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New Normal:Unstable Financial System (cont)

December 31, 2010

Given that the global financial system is under enormous and growing stress let’s consider an increasingly likely scenario – a sovereign debt crisis – and follow a possible course of events to determine how such a crisis could affect your business.

To recap the brutal reality, the debt crisis is global and present levels of sovereign debt are unsustainable. When sovereign debt approaches a critical threshold (generally 80%) of GDP red flags are raised, bond markets and rating agencies start to get nervous. Now let’s examine the situation. Although Ireland, Greece, Portugal and Spain gather all the headlines today, the sovereign debt crisis extends far beyond these nations. Consider that ALL European nations, including Germany exceed their own legally defined limits of sovereign debt. But the Europeans actually look pretty good compared to Japan’s fiscal woes. Japanese government debt is set to top 200 per cent of GDP as their government bond sales exceed tax revenues for a third consecutive year. Even the United States, the world’s largest economy is in the ‘red zone’ with government debt levels approaching 97% GDP (2010 US GDP was $14.4 trillion). The figures are dazzling, consider that the US daily shortfall in 2010 was $4.27 billion – China alone purchased just under a $billion dollars of US Treasuries a day.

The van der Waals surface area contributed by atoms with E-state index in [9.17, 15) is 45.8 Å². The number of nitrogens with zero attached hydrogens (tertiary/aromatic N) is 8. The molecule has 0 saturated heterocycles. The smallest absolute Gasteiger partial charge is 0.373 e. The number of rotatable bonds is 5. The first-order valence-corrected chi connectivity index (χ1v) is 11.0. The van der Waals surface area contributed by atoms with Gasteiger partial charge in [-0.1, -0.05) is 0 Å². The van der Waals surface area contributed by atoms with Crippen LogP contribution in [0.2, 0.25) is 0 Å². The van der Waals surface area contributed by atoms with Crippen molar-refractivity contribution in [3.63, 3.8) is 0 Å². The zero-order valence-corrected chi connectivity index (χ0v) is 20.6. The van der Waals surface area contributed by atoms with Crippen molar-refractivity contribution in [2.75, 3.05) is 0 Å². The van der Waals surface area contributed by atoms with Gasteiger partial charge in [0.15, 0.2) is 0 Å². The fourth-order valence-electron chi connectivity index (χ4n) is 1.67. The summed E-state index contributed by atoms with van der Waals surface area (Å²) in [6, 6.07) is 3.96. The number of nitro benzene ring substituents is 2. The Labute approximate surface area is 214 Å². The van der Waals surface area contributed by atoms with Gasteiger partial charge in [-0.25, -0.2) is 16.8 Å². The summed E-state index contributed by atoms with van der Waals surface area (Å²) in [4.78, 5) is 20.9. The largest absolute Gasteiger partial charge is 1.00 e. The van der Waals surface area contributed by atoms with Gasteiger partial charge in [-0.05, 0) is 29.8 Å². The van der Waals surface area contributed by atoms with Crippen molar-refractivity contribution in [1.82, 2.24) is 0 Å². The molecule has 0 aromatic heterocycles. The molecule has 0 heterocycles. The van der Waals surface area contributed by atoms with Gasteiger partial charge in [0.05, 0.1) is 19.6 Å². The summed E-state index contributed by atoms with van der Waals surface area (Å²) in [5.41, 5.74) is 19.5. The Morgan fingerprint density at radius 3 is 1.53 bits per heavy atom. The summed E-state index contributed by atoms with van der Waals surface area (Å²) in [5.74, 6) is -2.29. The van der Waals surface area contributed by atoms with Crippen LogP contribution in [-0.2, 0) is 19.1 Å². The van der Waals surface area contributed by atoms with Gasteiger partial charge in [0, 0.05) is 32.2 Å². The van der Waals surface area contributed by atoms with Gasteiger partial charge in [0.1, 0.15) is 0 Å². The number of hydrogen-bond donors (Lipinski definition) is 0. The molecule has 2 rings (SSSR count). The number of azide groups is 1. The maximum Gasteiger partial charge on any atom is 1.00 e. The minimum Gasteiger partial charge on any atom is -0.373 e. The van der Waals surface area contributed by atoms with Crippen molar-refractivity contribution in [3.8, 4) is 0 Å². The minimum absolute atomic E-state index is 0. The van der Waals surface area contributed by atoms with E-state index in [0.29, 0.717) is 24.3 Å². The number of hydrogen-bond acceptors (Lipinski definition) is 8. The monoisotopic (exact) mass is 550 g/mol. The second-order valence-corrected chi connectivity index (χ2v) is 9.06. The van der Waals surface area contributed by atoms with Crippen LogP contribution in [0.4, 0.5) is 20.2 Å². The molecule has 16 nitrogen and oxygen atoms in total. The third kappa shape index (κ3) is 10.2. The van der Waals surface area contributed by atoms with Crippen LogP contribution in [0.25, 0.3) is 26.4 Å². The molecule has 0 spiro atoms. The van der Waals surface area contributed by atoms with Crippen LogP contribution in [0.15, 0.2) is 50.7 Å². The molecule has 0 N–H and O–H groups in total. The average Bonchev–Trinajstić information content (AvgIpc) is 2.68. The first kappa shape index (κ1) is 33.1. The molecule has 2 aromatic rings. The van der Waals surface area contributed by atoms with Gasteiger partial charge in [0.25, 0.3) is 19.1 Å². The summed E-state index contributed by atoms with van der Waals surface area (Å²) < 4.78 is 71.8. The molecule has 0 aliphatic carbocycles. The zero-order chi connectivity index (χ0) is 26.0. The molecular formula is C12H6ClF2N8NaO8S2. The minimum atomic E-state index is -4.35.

The other thing to remember is that the economy has become dependent upon low interest rates, which exist as a result of government and central bank intervention (quantitative easing etc). It is guaranteed that rates will rise and rise rapidly if bond markets lose faith in the ability of governments to manage their debt loads. For instance, when Greece got in trouble recently, rating agencies downgraded their sovereign debt and bond yield curves started to rise – in other words the market’s perception of risk was almost immediately factored into the cost of Greek government debt, which increased the cost of government and private borrowing, forcing the EU (read Germany) to intervene to prevent Greece tripping into recession.

A Possible Scenario

Let’s speculate, for example, with one of the main ‘trigger’ economies, Ireland. Pure speculation of course, but let’s assume that the Irish government’s financial restructuring plan lacks the discipline that bond market’s demand. In the late spring of 2011, for instance, Ireland begins to experience real social pain; Irish unemployment grows rapidly, tax revenues fall, austerity measure lead to progressive unraveling of the social safety net as schools and other public services close or are shut down. By September the public revolts and there’s rioting in the streets. The government facing enormous pressure begins to slip off its austerity plan, markets react with rolling downgrades of Irish debt, borrowing rates rise sharply tipping Ireland into a deeper recession.